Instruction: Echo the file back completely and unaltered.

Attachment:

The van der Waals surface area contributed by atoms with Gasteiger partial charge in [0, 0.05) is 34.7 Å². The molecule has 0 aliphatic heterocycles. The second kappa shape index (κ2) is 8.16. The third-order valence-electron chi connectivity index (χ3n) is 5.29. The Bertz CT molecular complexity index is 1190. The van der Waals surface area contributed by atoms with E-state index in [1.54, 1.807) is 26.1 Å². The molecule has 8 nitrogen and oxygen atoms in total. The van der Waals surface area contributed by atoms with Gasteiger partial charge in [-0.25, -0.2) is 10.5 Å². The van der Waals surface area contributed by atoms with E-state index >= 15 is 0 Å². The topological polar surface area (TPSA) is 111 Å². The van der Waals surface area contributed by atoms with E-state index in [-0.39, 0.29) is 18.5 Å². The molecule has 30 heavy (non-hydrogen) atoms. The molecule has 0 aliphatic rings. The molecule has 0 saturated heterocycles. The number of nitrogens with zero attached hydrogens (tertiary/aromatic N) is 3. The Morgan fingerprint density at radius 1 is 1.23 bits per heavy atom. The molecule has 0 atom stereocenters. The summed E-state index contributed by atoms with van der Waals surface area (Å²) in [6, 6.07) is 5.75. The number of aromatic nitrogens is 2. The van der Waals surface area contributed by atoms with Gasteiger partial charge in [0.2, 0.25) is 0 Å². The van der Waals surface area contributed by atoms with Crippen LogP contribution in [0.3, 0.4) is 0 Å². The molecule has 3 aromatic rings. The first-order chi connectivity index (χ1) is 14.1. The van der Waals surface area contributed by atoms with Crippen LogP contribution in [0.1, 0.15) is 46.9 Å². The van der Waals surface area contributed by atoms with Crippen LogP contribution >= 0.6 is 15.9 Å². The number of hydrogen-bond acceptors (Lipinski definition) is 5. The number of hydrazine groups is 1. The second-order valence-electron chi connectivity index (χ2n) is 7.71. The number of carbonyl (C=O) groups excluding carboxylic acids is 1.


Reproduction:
The van der Waals surface area contributed by atoms with Gasteiger partial charge in [0, 0.05) is 34.7 Å². The molecule has 0 aliphatic heterocycles. The second kappa shape index (κ2) is 8.16. The third-order valence-electron chi connectivity index (χ3n) is 5.29. The Bertz CT molecular complexity index is 1190. The van der Waals surface area contributed by atoms with E-state index in [1.54, 1.807) is 26.1 Å². The molecule has 8 nitrogen and oxygen atoms in total. The van der Waals surface area contributed by atoms with Gasteiger partial charge in [-0.25, -0.2) is 10.5 Å². The van der Waals surface area contributed by atoms with E-state index >= 15 is 0 Å². The topological polar surface area (TPSA) is 111 Å². The van der Waals surface area contributed by atoms with E-state index in [-0.39, 0.29) is 18.5 Å². The molecule has 30 heavy (non-hydrogen) atoms. The molecule has 0 aliphatic rings. The molecule has 0 saturated heterocycles. The number of nitrogens with zero attached hydrogens (tertiary/aromatic N) is 3. The Morgan fingerprint density at radius 1 is 1.23 bits per heavy atom. The molecule has 0 atom stereocenters. The summed E-state index contributed by atoms with van der Waals surface area (Å²) in [6, 6.07) is 5.75. The number of aromatic nitrogens is 2. The van der Waals surface area contributed by atoms with Gasteiger partial charge in [0.2, 0.25) is 0 Å². The van der Waals surface area contributed by atoms with Crippen LogP contribution in [0.3, 0.4) is 0 Å². The molecule has 3 aromatic rings. The first-order chi connectivity index (χ1) is 14.1. The van der Waals surface area contributed by atoms with Crippen LogP contribution in [0.1, 0.15) is 46.9 Å². The van der Waals surface area contributed by atoms with Crippen LogP contribution >= 0.6 is 15.9 Å². The number of hydrogen-bond acceptors (Lipinski definition) is 5. The number of hydrazine groups is 1. The second-order valence-electron chi connectivity index (χ2n) is 7.71. The number of carbonyl (C=O) groups excluding carboxylic acids is 1.